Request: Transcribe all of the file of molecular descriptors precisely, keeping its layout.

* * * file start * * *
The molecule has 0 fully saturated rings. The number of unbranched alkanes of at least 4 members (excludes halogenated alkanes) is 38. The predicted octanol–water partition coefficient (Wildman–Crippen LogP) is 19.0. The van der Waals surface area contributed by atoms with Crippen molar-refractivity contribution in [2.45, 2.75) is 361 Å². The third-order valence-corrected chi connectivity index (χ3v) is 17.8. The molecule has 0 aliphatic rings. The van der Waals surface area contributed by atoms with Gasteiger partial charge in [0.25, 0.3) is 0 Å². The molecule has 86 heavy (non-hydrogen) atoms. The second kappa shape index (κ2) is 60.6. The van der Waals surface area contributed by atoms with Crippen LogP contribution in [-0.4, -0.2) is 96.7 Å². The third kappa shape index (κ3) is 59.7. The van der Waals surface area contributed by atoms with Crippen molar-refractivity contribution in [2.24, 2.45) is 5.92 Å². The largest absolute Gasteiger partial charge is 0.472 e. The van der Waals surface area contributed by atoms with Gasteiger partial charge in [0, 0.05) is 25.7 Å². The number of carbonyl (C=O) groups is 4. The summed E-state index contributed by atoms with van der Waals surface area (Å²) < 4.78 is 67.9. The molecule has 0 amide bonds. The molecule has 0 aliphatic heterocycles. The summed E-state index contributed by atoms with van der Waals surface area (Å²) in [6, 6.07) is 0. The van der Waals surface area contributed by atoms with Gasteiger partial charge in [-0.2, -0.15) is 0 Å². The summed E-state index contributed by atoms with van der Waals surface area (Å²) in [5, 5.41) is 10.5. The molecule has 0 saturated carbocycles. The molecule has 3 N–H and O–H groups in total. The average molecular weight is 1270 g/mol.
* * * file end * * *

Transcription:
The molecule has 0 fully saturated rings. The number of unbranched alkanes of at least 4 members (excludes halogenated alkanes) is 38. The predicted octanol–water partition coefficient (Wildman–Crippen LogP) is 19.0. The van der Waals surface area contributed by atoms with Crippen molar-refractivity contribution in [2.45, 2.75) is 361 Å². The third-order valence-corrected chi connectivity index (χ3v) is 17.8. The molecule has 0 aliphatic rings. The van der Waals surface area contributed by atoms with Gasteiger partial charge in [0.25, 0.3) is 0 Å². The molecule has 86 heavy (non-hydrogen) atoms. The second kappa shape index (κ2) is 60.6. The van der Waals surface area contributed by atoms with Crippen LogP contribution in [-0.4, -0.2) is 96.7 Å². The third kappa shape index (κ3) is 59.7. The van der Waals surface area contributed by atoms with Crippen molar-refractivity contribution in [2.24, 2.45) is 5.92 Å². The largest absolute Gasteiger partial charge is 0.472 e. The van der Waals surface area contributed by atoms with Gasteiger partial charge in [0, 0.05) is 25.7 Å². The number of carbonyl (C=O) groups is 4. The summed E-state index contributed by atoms with van der Waals surface area (Å²) < 4.78 is 67.9. The molecule has 0 amide bonds. The molecule has 0 aliphatic heterocycles. The summed E-state index contributed by atoms with van der Waals surface area (Å²) in [6, 6.07) is 0. The van der Waals surface area contributed by atoms with Gasteiger partial charge in [-0.2, -0.15) is 0 Å². The summed E-state index contributed by atoms with van der Waals surface area (Å²) in [5, 5.41) is 10.5. The molecule has 0 saturated carbocycles. The molecule has 3 N–H and O–H groups in total. The average molecular weight is 1270 g/mol.